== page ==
No; all dogs and cats do not have a sensitivity to chicken.
Let’s first clear up one point here. Many times companion pet parents and my veterinary colleagues will inadvertently use the word “allergy” in reference to a “sensitivity”. In my estimation, sensitivities (like intolerances) are 10-15 times more likely to cause an adverse response than a true allergic reaction, which would be from hypersensitivities along the lines of hives and anaphylactic shock. Sensitivities are typically expressed through constant scratching, chewing or skin irritation, and an intolerance is demonstrated more through the bowels with symptoms such as smelly gas formation, diarrhea and an urgent need to defecate. Intermittent constipation can also occur.
The only way to know if all dogs and cats are sensitive to chicken in any form including chicken fat – or any protein for that matter – is to test them with the NutriScan Food Sensitivity & Intolerance Test. NutriScan is a patented antibody-based test that measures food reactivities in saliva with both IgA and IgM antibodies. However, even if the results for chicken are non-reactive, pets with symptoms of food sensitivities should avoid chicken (and venison) in any form because they are designated as pro-inflammatory “hot” meats in Chinese medicine.
In testing, sensitivity refers to the percentage of true positives that are correct. (Bear in mind that when we refer to the sensitivity of a diagnostic test, it is not the same as a pet’s sensitivity.) Specificity of a test signifies the percentage of true negatives that are correct. The NutriScan test assay has a sensitivity and specificity of 95.5% (range 93–99) and 70.7% (range 69–72%), respectively. IgE and IgD antibody serum-based testing for food has been found to offer no advantage for diagnosis in humans and animals when performing dietary trials because it had a sensitivity of only 14% and specificity of 87%.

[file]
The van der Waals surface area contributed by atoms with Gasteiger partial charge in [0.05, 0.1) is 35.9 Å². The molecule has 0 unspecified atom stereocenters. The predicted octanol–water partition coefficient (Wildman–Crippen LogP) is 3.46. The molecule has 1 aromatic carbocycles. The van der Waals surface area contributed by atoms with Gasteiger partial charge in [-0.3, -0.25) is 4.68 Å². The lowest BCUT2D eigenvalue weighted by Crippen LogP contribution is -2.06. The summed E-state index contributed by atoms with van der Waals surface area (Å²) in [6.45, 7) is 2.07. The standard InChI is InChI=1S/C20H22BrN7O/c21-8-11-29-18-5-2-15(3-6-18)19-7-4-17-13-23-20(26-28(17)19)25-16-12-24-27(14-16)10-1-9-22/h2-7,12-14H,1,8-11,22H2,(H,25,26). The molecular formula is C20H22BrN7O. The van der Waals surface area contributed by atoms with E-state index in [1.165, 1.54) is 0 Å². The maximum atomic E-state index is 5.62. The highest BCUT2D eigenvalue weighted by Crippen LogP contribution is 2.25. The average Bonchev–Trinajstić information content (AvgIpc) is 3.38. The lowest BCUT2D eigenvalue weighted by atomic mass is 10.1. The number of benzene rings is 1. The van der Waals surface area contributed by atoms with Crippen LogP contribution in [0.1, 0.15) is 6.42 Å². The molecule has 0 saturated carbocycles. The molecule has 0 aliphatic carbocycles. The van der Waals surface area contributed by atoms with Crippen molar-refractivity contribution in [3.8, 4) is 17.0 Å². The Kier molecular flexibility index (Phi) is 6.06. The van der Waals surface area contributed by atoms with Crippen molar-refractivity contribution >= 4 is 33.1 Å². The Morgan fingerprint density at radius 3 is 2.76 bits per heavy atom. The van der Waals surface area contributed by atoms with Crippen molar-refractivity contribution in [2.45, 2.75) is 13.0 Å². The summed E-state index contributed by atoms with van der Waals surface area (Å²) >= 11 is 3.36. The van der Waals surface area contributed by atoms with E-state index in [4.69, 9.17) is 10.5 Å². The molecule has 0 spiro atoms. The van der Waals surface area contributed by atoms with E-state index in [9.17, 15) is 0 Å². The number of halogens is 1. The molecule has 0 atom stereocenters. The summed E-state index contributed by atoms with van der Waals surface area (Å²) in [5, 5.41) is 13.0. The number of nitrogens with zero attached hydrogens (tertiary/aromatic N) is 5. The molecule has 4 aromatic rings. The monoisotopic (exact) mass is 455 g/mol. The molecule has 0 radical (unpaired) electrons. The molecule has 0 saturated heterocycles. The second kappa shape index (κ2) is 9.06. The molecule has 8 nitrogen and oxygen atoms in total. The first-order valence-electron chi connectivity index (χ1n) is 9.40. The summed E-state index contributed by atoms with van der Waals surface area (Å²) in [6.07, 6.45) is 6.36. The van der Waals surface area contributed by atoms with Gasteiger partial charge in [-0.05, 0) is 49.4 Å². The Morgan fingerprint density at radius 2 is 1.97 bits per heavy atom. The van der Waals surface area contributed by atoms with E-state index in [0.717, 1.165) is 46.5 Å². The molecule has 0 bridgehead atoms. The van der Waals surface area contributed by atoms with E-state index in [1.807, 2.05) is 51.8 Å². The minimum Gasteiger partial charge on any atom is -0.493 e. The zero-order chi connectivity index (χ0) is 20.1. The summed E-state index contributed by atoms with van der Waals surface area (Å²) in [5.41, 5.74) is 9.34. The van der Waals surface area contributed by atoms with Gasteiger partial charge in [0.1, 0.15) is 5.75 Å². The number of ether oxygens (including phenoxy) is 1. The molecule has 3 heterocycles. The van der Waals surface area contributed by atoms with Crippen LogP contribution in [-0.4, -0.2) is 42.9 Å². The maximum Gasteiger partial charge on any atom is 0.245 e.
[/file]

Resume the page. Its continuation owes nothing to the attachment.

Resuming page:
Yes; there are other marketed saliva, serum or hair tests available for companion pet parents to test their pet’s sensitivities. As a word of caution, these tests have not been proven in peer-reviewed scientific articles to be reliable nor are they clinically predictive of outcomes. The proven sensitivity and specificity of any diagnostic test matters.
Now, let’s say you receive your NutriScan results and you could have sworn your companion pet had a true sensitivity or intolerance to a particular protein, but the results say otherwise. In fact, you eliminated chicken or another suspect food from your pet’s diet years ago. Sensitivities wane over time and NutriScan is measuring current sensitivities. However, they can come back quickly and forcefully, if a food is reintroduced. This is one reason why we recommend retesting every 18 months.
Another scenario is that your companion pet never had a true sensitivity or intolerance to a particular protein but it was something else. What could it be?
#1. Diet of the chicken, turkey, duck, cow, lamb, pig, etc. with respect to the food they ate.
#2. Processing – commercial or home prepared (e,g. kibble, canned, raw, cooked)?
#4. If kibble, storage mites?
#5. Preservatives added after or during any stage of processing the meat?
#6. The absorbability (bioavailability) of the pet food?
Pet food is complex. This is why we advocate cooking for your companion pets. However, you need to work with a veterinary or animal nutritionist to make sure your pet is getting the right protein, carbohydrates and fats and enough but not too much vitamins and minerals.